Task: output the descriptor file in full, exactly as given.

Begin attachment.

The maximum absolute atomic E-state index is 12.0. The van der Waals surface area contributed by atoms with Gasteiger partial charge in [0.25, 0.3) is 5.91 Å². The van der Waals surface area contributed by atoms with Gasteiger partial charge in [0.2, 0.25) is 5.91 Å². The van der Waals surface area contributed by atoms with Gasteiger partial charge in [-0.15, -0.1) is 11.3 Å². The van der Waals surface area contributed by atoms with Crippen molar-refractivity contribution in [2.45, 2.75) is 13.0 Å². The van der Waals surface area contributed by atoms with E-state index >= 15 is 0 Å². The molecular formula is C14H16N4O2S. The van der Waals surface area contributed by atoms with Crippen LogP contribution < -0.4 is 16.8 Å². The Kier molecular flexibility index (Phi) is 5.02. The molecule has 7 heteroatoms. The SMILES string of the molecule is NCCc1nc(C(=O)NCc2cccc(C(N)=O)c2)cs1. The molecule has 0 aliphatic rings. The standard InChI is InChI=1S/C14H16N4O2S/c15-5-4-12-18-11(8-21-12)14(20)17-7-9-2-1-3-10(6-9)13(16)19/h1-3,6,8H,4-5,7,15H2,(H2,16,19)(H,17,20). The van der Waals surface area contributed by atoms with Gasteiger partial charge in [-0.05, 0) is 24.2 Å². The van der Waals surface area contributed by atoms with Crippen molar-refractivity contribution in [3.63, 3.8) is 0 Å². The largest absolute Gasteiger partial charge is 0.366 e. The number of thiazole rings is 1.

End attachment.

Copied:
The maximum absolute atomic E-state index is 12.0. The van der Waals surface area contributed by atoms with Gasteiger partial charge in [0.25, 0.3) is 5.91 Å². The van der Waals surface area contributed by atoms with Gasteiger partial charge in [0.2, 0.25) is 5.91 Å². The van der Waals surface area contributed by atoms with Gasteiger partial charge in [-0.15, -0.1) is 11.3 Å². The van der Waals surface area contributed by atoms with Crippen molar-refractivity contribution in [2.45, 2.75) is 13.0 Å². The van der Waals surface area contributed by atoms with E-state index >= 15 is 0 Å². The molecular formula is C14H16N4O2S. The van der Waals surface area contributed by atoms with Crippen LogP contribution < -0.4 is 16.8 Å². The Kier molecular flexibility index (Phi) is 5.02. The molecule has 7 heteroatoms. The SMILES string of the molecule is NCCc1nc(C(=O)NCc2cccc(C(N)=O)c2)cs1. The molecule has 0 aliphatic rings. The standard InChI is InChI=1S/C14H16N4O2S/c15-5-4-12-18-11(8-21-12)14(20)17-7-9-2-1-3-10(6-9)13(16)19/h1-3,6,8H,4-5,7,15H2,(H2,16,19)(H,17,20). The van der Waals surface area contributed by atoms with Gasteiger partial charge in [-0.05, 0) is 24.2 Å². The van der Waals surface area contributed by atoms with Crippen molar-refractivity contribution in [3.63, 3.8) is 0 Å². The largest absolute Gasteiger partial charge is 0.366 e. The number of thiazole rings is 1.